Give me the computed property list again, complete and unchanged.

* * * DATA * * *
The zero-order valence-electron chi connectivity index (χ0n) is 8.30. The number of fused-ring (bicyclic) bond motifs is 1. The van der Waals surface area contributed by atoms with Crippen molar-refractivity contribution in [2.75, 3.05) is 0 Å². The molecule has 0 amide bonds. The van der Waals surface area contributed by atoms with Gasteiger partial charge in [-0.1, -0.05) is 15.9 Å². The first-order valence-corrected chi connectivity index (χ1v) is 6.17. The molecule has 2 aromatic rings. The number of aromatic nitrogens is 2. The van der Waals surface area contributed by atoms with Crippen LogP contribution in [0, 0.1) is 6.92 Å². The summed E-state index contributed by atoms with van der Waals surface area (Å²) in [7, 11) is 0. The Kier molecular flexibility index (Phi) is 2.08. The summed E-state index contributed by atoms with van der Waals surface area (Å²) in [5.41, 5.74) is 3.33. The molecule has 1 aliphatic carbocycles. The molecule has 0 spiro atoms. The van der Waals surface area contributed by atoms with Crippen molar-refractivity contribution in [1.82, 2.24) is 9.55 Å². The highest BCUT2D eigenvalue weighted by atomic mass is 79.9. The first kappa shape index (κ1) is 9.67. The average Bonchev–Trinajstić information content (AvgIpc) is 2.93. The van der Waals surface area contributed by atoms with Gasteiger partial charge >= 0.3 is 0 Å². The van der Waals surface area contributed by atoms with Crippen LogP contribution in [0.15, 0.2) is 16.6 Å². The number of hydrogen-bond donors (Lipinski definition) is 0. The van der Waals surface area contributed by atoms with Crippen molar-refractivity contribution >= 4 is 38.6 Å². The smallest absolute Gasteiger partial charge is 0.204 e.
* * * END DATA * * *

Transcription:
The zero-order valence-electron chi connectivity index (χ0n) is 8.30. The number of fused-ring (bicyclic) bond motifs is 1. The van der Waals surface area contributed by atoms with Crippen molar-refractivity contribution in [2.75, 3.05) is 0 Å². The molecule has 0 amide bonds. The van der Waals surface area contributed by atoms with Gasteiger partial charge in [-0.1, -0.05) is 15.9 Å². The first-order valence-corrected chi connectivity index (χ1v) is 6.17. The molecule has 2 aromatic rings. The number of aromatic nitrogens is 2. The van der Waals surface area contributed by atoms with Crippen LogP contribution in [0, 0.1) is 6.92 Å². The summed E-state index contributed by atoms with van der Waals surface area (Å²) in [7, 11) is 0. The Kier molecular flexibility index (Phi) is 2.08. The summed E-state index contributed by atoms with van der Waals surface area (Å²) in [5.41, 5.74) is 3.33. The molecule has 1 aliphatic carbocycles. The molecule has 0 spiro atoms. The van der Waals surface area contributed by atoms with Crippen molar-refractivity contribution in [1.82, 2.24) is 9.55 Å². The highest BCUT2D eigenvalue weighted by atomic mass is 79.9. The first kappa shape index (κ1) is 9.67. The average Bonchev–Trinajstić information content (AvgIpc) is 2.93. The van der Waals surface area contributed by atoms with Gasteiger partial charge >= 0.3 is 0 Å². The van der Waals surface area contributed by atoms with Crippen LogP contribution in [0.15, 0.2) is 16.6 Å². The number of hydrogen-bond donors (Lipinski definition) is 0. The van der Waals surface area contributed by atoms with Crippen molar-refractivity contribution >= 4 is 38.6 Å². The smallest absolute Gasteiger partial charge is 0.204 e.